Friday, September 14, 2018

Major Turning Points in the Battle of Gettysburg

I think it is clear the the Battle of Little Round Top was the defining engagement of the Civil War


The American Civil War (April 12, 1861-May 13, 1865) can be argued to be the bloodiest in American history, as both sides in the war were comprised of Americans. 

   Until the Battle of Gettysburg (July 1-3, 1863), the Army of Northern Virginia, under the commmand of General Robert E. Lee had chalked up many victories against the North's Army of the Potomac. In fact, without a single major Northern victory to that point, many people in the North and South alike believed that Lee's army could and would gain victory in the war. More importantly, with each Southern victory, the rogue administration of Confederate President Jefferson Davis was awarded more and more credibility not only in the eyes of Americans, but also foreign governments in Europe.

   Gettysburg was important because the credibility of the administration of President Abraham Lincoln was probably on the line. Should Lee's army have vanquished the army of newly appointed Army of the Potomac Commander General George G. Meade, then it would have resulted in Lee's first and greatest victory in Northern terrirory. And, it would have severely weakened the confidence of Northerners that the war was winnable. Lincoln would have been beseiged in Washington DC even more than he already was. The South would have been a few chess moves away from having succeeded in sucsession and perhaps the Davis government would have been recognized formally by any number of nations. 

   It was not the good intentions of Lincoln, in his opposition to slavery, that created some divine miracle to save the Union. The beginning of the salvation began with BG John Buford's Union cavalry holding Seminary Ridge against superior odds of Confederate Gen. Henry Heath's infantry division. In holding the high ground, he gave a tactical advantage to the North and deprived Lee's army from occupying the heights of the city. If this had happened, Gen. James Longstreet's defensive theory might well have been employed, giving the Confederates a tactical advantage. 

   In engaging Heath's division early, and making it deploy at a time and place not of Lee's choosing, Buford took the Army of Northern Virginia off its plan. This was the first thing that happened 'right' for the Union. Later, Buford's cavalry was reinforced by Gen. John Reynold's infantry, consolidating strength along the ridge and the high ground. This was the good news from the first day.

   The next piece of luck the North had was when Gen. Strong Vincent placed the 20th Maine Infantry Regiment at the end of the Northern line at Little Round Top. General Lee had assigned General Longstreet's corps the responsibility of gaining possession of Little Round Top. Longstreet gave the assignment to division commander  General John Bell Hood. Hood assigned the 15th Alabama Infantry the primary responsibility to attack the 20th Maine. But, not the 15th Regiment, or all of the reserve that was set aside to assist the 15th culd dislodge the 20th Maine from their defensive position.

   If Hood had managed to gain Little Round Top, the situation would have been much different. With Northern forces deplyed along the rige at Big Round Top, Confederate forces could have rolled up Union forces. Should this have happened, Meade's army would have faced certain destruction, defending against Confederate divisions attacking from the front and back. The Army of the Potomac would have been devastated and probably combat ineffective for the rest of what would have been a short war. This was the second day.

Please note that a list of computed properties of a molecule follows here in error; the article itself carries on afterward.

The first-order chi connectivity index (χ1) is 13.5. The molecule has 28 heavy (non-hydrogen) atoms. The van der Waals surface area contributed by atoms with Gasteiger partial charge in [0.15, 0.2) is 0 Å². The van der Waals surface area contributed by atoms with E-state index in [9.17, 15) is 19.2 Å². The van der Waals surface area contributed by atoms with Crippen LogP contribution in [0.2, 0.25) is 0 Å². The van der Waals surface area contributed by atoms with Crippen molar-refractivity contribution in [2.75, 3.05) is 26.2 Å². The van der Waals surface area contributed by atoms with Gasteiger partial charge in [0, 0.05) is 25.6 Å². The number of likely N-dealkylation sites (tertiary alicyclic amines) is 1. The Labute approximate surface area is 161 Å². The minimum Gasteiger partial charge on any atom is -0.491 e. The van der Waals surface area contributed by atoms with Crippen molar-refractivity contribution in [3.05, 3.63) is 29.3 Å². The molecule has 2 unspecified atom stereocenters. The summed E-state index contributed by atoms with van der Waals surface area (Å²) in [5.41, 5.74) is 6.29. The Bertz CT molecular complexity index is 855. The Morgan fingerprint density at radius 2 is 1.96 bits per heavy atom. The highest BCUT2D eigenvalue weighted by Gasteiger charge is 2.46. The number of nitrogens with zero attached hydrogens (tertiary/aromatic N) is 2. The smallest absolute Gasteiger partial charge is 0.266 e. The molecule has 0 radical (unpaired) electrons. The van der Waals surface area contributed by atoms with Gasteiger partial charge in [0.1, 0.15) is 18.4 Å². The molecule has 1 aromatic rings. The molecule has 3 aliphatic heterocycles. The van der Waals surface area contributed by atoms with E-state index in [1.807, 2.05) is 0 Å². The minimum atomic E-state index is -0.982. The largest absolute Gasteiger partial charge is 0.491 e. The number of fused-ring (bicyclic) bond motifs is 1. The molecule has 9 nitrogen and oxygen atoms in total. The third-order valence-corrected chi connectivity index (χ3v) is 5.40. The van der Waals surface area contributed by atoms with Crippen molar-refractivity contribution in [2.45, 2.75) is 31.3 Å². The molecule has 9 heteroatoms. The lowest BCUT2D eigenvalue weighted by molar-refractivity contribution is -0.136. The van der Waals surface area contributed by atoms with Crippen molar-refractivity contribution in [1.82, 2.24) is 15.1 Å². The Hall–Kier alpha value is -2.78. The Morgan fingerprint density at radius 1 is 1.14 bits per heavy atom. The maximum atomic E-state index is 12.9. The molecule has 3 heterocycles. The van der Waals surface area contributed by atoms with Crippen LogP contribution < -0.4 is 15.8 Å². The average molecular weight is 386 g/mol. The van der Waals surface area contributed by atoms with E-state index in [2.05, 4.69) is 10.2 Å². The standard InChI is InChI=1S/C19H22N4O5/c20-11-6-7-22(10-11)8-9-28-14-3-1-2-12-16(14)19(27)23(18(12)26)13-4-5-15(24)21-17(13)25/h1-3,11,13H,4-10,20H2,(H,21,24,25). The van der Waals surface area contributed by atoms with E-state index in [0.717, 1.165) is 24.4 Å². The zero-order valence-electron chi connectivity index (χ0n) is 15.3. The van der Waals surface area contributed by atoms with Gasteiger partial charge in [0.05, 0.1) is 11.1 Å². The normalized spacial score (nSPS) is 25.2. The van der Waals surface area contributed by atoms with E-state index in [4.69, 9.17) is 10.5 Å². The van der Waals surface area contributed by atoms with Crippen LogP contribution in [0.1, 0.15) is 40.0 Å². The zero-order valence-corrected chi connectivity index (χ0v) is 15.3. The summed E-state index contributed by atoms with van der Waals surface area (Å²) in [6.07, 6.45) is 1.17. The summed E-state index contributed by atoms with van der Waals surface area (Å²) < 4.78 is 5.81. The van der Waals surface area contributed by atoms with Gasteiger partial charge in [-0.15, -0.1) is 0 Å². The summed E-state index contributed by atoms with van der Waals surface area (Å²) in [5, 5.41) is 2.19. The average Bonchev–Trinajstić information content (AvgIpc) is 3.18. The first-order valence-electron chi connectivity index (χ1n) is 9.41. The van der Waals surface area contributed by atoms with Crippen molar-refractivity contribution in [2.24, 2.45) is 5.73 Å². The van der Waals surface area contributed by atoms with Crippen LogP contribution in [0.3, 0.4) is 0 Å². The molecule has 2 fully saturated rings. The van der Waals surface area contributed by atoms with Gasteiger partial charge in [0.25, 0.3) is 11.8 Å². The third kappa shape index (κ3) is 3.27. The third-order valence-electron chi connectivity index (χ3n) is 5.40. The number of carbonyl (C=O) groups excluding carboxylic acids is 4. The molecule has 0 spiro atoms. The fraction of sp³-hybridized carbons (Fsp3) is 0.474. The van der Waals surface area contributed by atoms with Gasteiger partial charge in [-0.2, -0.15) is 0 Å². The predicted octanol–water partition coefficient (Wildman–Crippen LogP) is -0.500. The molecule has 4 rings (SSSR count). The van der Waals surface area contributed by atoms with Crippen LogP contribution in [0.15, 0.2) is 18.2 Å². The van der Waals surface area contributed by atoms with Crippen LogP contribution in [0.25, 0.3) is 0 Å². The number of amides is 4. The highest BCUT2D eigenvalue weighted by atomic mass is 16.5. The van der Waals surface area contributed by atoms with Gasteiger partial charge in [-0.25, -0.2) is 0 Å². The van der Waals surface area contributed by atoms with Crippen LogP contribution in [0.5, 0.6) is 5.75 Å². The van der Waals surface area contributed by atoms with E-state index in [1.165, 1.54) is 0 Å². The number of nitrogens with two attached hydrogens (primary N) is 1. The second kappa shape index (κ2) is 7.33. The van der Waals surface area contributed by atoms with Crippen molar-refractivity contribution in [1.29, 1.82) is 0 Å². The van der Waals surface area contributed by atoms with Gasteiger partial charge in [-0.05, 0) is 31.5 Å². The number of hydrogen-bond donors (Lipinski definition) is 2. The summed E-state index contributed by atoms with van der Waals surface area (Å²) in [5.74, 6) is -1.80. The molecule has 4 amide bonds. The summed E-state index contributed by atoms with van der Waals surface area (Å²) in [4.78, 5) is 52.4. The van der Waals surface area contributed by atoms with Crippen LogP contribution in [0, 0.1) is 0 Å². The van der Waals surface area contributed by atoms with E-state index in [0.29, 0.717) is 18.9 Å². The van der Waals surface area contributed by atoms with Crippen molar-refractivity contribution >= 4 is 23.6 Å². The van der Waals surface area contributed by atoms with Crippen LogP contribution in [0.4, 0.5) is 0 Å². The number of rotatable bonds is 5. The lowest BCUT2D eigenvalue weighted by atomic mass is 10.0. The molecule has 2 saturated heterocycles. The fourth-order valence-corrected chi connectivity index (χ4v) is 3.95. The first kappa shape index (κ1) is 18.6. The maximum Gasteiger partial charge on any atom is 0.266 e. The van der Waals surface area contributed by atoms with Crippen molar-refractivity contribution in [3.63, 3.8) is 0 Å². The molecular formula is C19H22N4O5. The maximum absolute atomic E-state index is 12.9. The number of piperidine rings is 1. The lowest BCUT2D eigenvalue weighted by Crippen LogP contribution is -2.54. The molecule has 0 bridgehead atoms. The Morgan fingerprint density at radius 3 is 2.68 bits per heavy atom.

Finally, on the third day, General Lee wanted Gen. Longstreet to attack the center of the Union position, at Cemetary Hill. Lee believed that the flanks of the Union Army had been reinforced overnight and his enemy's strength was not in the center of the Union line. In truth, there were good lines of communication and resupply avenues throughout the Northern line. Northern artillery had ample rounds to fire at advancing Confederates. And, even though Confederate artillery made a strong attempt to prepare the area the infantry would assault, it ultimately came up short. Here is where the human element came into play.

   General Winfield Scott Hancock was the corps commander who had primacy of that area of the battlefield Lee wanted to target. General Hancock was a professional soldier, West Point graduate and veteran of the Mexican War. He trained his soldiers well and had some success in commanding his troops, despite a chain of command above him that was not always prudent or skillfull. This was made apparent on July 3, when Hancock's troops did not run from the artillery that blanketed the area courtesy of Confederate cannons. His men stood when other nits in the Army of the Potomac might not have.

   Well, Longstreet selected one of his division commanders, Gen. George Pickett to lead an assault comprised of Longstreet's corps (minus Hood's division) and elements of Gen. A.P. Hill's corps. But, because of Northern artillery and courage and skill of Hancock's men, Pickett's charge amounted to 60 percent of the charge's 15,000 men being killed, wounded or missing.

   These were major points of decision in the Battle of Gettysburg. And, each of these points were vital to saving the Union. However, if the 20th Maine had not stood on July 2nd at Little Round Top there would have likely not been a Union Army at Gettysburg to fight on the 3rd at all.